As compositions, these paintings are subject to their own contradiction, to the other painting which they haven´t yet become. Damage to the material modifies the painter’s action as the image’s sole creator. Incisions, breakage, perforations, the marks which time leaves behind, were some of the tools used by Tápies to emulate the passage of time. Ciria uses plates of thermal insulation, inverting this strategy: where Tapiés used these resources with an evocative rather than a compositional technique,(60) Ciria employs the tension between natural accident and plastic conception as the inception and motive for a new approach. In other words, if a tear unintended by the artist destabilizes the work’s compositional logic, and given the impossibility of its correction on the original material, it shall then be necessary to project a new mark which reorganizes the structure’s stability. But this option only seems to make sense if the work remains accessible to the artist in the moment of the accident. Otherwise, it would be necessary for him to go to wherever the work is located in order to carry out a kind of perverted surgery, one which seeks beauty through the creation of a scar which matches another previous one. A kind of impossible “work in progress” employing an aesthetic of degradation taken to the extreme, with the multiplication of damage and the total destruction of the plastic image, plenitude through annihilation.
“There are days when I’d like to harass the passers-by, shaking a big knife at them. (How could one manage the same effect through painting?)”(61) reflected Ciria himself a few years ago. In this last series he seems to have found a strategy to achieve a traumatic perplexity, defining the painting as the first to scream out. When we try to define the moment in which this consciousness of a profound crisis is produced in the viewer, we are seduced by the idea that it is not just that confused looks pause before the painting. On the contrary, they are provoked before this perverse and problematic, and thus dangerous, object. It’s a way of summoning – and not the last, as we will later have occasion to analyze – Dr. Zaius, that judge lurking behind our aesthetic judgment, before the subversion of the normal, the expected and, thus, the acceptable when it comes to a work.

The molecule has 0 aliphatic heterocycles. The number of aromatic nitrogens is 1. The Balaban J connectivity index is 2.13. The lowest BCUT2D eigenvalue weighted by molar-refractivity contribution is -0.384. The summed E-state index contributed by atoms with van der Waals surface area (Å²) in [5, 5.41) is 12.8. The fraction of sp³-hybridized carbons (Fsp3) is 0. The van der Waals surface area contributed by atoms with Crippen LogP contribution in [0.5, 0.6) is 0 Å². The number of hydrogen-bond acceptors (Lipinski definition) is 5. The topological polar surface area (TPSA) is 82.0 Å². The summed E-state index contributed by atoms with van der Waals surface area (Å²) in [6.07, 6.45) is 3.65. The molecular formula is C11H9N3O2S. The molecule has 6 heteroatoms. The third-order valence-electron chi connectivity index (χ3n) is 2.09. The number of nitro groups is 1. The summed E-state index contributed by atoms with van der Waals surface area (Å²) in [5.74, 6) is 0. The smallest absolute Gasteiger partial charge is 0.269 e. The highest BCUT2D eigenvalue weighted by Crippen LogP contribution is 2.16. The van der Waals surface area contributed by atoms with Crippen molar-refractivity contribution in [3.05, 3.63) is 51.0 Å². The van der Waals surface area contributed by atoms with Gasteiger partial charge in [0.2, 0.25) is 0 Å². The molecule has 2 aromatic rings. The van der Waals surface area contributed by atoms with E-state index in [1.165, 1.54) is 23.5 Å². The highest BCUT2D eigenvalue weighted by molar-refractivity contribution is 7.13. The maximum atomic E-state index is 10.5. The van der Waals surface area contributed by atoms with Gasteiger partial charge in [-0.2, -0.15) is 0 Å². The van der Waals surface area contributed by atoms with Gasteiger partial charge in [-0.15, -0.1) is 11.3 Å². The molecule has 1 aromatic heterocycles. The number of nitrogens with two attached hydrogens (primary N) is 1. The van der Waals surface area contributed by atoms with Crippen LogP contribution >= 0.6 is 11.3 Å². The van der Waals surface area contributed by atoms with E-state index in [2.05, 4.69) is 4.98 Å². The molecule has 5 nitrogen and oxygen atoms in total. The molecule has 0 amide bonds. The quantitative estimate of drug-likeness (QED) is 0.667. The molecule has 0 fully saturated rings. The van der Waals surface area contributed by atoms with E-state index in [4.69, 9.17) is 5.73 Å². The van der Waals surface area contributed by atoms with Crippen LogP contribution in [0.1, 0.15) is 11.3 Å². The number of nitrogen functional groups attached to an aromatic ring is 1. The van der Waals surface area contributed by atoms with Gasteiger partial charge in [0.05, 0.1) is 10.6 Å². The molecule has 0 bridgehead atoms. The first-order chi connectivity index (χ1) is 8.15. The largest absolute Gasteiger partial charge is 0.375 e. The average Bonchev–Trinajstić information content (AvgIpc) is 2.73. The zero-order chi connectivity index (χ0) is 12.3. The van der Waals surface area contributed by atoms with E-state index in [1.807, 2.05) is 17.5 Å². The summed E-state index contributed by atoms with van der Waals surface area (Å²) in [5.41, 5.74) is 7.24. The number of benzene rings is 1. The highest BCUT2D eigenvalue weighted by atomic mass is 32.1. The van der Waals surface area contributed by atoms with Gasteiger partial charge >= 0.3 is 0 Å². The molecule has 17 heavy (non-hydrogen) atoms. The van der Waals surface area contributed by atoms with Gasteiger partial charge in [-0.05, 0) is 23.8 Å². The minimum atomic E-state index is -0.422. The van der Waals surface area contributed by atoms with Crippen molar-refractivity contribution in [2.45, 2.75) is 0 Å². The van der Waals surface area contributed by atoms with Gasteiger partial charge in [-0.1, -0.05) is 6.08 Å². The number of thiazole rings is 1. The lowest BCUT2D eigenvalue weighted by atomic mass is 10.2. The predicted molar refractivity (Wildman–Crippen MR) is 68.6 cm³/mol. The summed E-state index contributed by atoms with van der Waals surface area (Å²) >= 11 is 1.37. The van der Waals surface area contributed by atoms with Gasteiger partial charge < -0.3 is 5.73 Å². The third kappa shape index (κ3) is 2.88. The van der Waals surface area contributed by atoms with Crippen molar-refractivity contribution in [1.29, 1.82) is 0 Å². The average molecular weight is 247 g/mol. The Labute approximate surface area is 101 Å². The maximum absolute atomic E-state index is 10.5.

“Law is not sin, but I didn´t know what sin was until I found out about the law”(62).
In 1984, Pat Steir (New Jersey, 1940), showed the project Breughel Series (A Vanitas of Style), composed of 64 paintings, each one of which referenced a pictorial style from the Renaissance to the eighties. All together they made up an image of a flower pot that had been painted by Jan Brueghel in 1599. Through this typically appropriationist practice Pat Steir attacked modernity from two very specific angles. On one hand, she attempted to break with the idea of history as a linear progression, and on the other, with the notion of dedication to one style. But in addition, she turned the parts into pieces of a big puzzle where, ultimately, everything was subordinated to what could be defined as a traditional artistic genre, the straightforward floral still-life.